Eli Manning of the New York Giants against the Detroit Lions at New Meadowlands Stadium on October 17 2010 in East Rutherford New Jersey. (Photo by Nick Laham/Getty Images)
A recap of the end of the Cablevision-News Corp. Dispute
Well, after what seemed like forever of posturing and arguing endlessly by rich people, Cablevision and News Corp. settled their differences - sort of - by coming to agreement to get the World Series, the Giants, and for tomorrow the Jets back into a lot of homes.
FOX released the following statement:
Fox Networks and Cablevision announced today that they have reached an agreement in principle for a new distribution agreement to provide more than 3 million households with programming from WNYW FOX5 and WWOR My9 in New York , WTXF FOX29 in Philadelphia , and the cable channels FOX Deportes, FOX Business Network, and Nat Geo WILD. The signals for all stations and cable channels were restored Saturday prior to the first pitch of World Series Game 3 on FOX.
Cablevision added a statement of their own, which was less than classy:
"In the absence of any meaningful action from the FCC, Cablevision has agreed to pay Fox an unfair price for multiple channels of its programming including many in which our customers have little or no interest. Cablevision conceded because it does not think its customers should any longer be denied the Fox programs they wish to see.
Cablevision thanks its customers for understanding the reasons for the dispute and for staying with us. We are also grateful to the 175 government leaders who raised their voices to urge government intervention and binding arbitration to prevent this blackout. It is clear the retransmission consent system is badly broken and needs to be fixed.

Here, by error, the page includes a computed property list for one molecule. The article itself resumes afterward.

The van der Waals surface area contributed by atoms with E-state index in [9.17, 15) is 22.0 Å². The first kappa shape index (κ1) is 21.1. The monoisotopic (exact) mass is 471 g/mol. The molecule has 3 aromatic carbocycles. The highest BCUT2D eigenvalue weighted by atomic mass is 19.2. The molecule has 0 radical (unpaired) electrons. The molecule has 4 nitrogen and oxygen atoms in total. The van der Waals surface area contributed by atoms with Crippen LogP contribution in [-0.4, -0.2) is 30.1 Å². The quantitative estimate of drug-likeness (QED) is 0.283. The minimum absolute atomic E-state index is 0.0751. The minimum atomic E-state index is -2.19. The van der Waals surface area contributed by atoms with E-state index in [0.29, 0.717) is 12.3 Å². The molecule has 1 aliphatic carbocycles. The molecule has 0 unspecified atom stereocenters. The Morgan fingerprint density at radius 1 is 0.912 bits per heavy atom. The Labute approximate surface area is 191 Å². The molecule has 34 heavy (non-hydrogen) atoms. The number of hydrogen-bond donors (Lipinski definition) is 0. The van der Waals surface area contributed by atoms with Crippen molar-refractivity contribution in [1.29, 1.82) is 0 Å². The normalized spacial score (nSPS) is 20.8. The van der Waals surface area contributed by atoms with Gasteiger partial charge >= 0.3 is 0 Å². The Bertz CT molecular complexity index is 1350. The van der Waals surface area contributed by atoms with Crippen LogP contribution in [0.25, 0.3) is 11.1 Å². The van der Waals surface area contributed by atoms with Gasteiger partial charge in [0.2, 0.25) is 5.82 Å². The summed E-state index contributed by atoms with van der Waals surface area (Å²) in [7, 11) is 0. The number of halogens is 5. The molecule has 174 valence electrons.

In the end, our customers will pay more than they should for Fox programming, but less than they would have if we had accepted the unprecedented rates News Corp. was demanding when they pulled their channels off Cablevision."
The channels returning to Cablevision are Fox 5 (WNYW), Fox 29 (WTXF), My9, Fox Business Network, National Geographic Wild and Fox Deportes.
So, now that we've got that out of the way, how did the absence of Cablevision subscribers affect the ratings of various sports properties in the New York area?
The answer, logically, is quite a bit. Via friend of the column Son of the Bronx, here are some numbers for recent FOX events, comparisons to previous, Cablevision-available programs, and analysis.
Sunday, Oct. 17
Comparison: Jets-Broncos drew a 14.0 on CBS 2 later that day, while Giants games on Fox earlier in this season have averaged a 12.9.
Wednesday, Oct. 27
Event: World Series, Game 1
Comparison: Phillies-Rays Game 1 in 2008 drew a 10.3, meaning that Rangers-Giants went down 47% from that game.
Thursday, Oct. 28
Event: World Series, Game 2
Comparison: Phillies-Rays Game 2 in 2008 drew a 9.7, meaning a 42% drop to Rangers-Giants.
Final Analysis: I don't understand why Cablevision would've caved in, as they make it sound, considering they were killing FOX's ratings and probably could've held on for a more favorable deal. They wasted the notion that it could be a good PR move with the jerky release making it sound like they were just giving in. In the end, somehow, FOX wins because they got what they wanted, and they'll get their ratings back starting with Saturday night's Giants-Rangers Game 3, and Jets-Packers on Sunday.